THOMAS RIDENOUR COLLECTION
So far way, so long ago, so etched in our memory ...
Some don't understand, but you and I know.
We could depend on on each other,
we took care of each other.
Our trust in one another was absolute,
even if it meant personal sacrifice.
We shared experiences and emotions
that can never be expressed with words.
You just had to be there.
It seems like a lifetime ago. Hell, it was a lifetime ago when I heard the words "Imjin Scout". I heard those words often and they became a part of my life for one year. "Imjin Scout" just stopped the day I stepped off the plane, Gone...like it never happened. For thirty-five years those words rolled around in my head reminding me of the freezing nights, scared like I had never been scared before.
This site is about Imjin Scouts, but, I dedicate this space, especially, to the Scouts that attended Advanced Combat Training Academy at Camp Sitman, I've heard a lot about the requirements to become a Scout and all I heard was "what school". I can assure you there was a school!!! During the 1960's the army had only two schools that operated in hostile areas. One was Recondo School in Vietnam and the other was Imjin School, Korea. To finish either one of these schools you had to pull combat patrols as well as undergo three weeks of intensive training. At that time Scout School was considered to represent the 2nd Div. Ranger training and was often spoken of as such.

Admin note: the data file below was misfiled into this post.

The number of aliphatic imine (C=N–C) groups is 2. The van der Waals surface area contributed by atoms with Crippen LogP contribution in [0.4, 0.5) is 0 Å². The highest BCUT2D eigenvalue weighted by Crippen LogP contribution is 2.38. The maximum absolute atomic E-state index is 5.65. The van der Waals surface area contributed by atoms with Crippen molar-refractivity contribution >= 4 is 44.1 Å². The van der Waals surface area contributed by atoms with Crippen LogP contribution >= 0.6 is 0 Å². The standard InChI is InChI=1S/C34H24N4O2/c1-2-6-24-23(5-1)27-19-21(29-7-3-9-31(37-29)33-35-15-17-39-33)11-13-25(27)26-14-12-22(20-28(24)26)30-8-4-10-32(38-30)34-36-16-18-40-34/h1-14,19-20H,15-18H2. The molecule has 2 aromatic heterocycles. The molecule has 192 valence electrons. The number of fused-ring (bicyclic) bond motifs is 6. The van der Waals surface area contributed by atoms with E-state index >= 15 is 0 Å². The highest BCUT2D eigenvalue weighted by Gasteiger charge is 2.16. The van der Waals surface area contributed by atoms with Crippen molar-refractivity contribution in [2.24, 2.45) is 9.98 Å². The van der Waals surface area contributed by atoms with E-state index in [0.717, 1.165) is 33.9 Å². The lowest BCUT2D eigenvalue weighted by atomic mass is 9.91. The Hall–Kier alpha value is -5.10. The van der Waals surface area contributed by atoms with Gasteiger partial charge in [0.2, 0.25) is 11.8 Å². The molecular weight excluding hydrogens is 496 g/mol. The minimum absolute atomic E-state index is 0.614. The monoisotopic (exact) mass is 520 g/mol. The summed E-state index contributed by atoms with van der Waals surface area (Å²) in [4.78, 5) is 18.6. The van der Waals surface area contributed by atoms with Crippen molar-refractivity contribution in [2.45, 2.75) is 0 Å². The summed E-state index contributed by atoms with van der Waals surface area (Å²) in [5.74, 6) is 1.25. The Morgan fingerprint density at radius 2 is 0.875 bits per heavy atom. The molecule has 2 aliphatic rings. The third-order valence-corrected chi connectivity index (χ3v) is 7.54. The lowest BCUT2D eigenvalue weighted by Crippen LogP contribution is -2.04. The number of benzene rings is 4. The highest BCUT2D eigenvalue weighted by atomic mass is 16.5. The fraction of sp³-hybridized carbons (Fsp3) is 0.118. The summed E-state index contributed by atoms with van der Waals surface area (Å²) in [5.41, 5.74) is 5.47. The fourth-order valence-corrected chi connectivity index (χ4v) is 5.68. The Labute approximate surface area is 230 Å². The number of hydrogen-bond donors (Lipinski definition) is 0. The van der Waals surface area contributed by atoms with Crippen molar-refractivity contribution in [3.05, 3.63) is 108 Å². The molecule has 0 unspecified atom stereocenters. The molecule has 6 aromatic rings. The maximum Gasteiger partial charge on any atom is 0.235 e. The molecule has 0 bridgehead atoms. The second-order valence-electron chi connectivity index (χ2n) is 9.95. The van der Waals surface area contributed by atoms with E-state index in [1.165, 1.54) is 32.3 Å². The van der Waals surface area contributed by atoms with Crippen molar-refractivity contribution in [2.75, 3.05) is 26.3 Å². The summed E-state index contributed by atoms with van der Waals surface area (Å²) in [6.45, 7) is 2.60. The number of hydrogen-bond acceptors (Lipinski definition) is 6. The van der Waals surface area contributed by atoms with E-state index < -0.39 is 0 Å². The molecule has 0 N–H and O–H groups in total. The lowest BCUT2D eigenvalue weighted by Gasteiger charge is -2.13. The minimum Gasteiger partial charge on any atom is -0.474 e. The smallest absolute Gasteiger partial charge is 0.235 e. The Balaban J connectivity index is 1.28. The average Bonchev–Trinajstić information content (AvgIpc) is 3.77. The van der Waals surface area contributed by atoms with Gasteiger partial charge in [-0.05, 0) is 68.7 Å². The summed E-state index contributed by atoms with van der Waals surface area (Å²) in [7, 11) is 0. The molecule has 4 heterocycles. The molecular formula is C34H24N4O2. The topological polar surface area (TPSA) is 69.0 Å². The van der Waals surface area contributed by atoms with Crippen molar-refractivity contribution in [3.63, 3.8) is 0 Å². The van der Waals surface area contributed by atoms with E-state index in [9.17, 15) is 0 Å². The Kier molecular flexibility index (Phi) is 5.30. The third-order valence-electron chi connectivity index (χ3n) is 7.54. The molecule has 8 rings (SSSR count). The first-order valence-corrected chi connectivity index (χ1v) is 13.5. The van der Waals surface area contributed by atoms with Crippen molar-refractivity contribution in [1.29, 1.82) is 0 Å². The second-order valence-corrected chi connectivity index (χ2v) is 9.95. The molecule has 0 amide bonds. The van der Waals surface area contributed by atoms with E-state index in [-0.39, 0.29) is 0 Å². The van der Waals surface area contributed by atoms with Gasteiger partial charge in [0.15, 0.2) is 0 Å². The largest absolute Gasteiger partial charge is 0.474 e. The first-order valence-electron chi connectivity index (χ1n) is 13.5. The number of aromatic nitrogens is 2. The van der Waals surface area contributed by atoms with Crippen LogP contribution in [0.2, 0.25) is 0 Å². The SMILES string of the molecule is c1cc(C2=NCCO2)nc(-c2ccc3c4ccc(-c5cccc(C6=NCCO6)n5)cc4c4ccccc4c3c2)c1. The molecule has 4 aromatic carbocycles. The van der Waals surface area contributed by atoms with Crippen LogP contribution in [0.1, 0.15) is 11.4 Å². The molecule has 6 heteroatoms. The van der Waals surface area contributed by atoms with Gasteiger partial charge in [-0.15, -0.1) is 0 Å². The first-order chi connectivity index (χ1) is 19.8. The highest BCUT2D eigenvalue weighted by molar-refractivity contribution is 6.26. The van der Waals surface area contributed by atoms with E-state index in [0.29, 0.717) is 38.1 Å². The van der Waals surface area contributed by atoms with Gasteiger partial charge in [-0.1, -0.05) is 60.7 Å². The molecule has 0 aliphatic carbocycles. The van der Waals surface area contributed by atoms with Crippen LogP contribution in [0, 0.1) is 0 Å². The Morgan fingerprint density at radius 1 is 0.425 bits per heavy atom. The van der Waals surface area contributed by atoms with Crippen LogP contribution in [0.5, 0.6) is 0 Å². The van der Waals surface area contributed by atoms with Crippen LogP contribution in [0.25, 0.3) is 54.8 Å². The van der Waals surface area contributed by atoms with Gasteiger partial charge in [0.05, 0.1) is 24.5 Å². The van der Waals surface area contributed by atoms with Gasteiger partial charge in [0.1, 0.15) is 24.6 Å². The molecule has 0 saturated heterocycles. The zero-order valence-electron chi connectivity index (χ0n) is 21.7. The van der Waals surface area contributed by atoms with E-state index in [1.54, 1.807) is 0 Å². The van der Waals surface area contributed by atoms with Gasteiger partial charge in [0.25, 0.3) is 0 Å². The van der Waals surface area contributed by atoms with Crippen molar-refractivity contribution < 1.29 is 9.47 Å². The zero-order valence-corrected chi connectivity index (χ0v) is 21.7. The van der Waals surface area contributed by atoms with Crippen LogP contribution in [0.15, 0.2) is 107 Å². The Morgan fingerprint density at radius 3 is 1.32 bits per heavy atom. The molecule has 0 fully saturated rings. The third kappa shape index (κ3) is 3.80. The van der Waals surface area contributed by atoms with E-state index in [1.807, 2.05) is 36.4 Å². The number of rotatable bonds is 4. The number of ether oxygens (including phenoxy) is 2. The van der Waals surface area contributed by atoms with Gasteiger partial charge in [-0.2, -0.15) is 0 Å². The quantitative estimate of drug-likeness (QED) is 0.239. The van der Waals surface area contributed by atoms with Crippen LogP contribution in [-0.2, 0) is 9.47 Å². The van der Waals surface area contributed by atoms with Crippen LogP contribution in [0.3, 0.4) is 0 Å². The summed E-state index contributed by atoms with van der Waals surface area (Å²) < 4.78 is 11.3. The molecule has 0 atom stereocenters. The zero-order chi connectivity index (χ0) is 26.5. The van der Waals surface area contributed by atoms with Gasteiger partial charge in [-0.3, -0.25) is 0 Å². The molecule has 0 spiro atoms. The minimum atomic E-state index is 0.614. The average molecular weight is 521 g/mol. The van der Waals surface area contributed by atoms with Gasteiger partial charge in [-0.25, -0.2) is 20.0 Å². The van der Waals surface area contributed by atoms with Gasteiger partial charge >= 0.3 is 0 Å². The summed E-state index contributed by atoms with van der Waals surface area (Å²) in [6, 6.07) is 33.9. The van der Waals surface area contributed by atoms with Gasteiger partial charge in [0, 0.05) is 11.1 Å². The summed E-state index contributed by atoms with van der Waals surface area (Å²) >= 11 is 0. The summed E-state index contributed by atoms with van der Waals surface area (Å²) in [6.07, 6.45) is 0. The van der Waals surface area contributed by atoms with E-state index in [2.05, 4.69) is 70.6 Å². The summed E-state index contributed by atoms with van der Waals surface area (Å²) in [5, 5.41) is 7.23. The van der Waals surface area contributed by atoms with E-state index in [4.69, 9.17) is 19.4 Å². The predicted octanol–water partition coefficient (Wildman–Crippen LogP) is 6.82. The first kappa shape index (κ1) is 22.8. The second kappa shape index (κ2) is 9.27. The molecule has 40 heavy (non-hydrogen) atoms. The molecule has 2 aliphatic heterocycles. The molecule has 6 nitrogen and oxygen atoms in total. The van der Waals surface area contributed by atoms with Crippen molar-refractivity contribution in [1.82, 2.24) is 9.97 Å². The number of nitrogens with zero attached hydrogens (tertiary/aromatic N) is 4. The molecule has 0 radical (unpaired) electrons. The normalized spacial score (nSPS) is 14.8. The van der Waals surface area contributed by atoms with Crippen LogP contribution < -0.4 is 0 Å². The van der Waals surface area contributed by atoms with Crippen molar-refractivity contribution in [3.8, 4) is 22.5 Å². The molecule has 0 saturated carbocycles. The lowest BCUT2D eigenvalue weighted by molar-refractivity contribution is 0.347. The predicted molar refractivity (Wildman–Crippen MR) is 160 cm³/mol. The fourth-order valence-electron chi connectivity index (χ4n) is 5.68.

When I returned to the States I was made a VIP driver. One day I went to pick up an officer with stars on his shoulders. I was told by his little lieutenant just to drive and not talk. When I opened the door for this officer, he hit me on my patch and said boldly "did they kick the crap out of you there, boy?" I replied, yes, sir, they did!! The lieutenant never got to speak the whole way back to the base!!! It was all about Imjin Scouts. Pissed that lieutenant off!!
Now that I have met Scouts like Don Lopez, John Putt III, and many others who have worn the patch proudly, I feel it's important that we gather our history. For thirty-five years I've been alone. I am not alone now.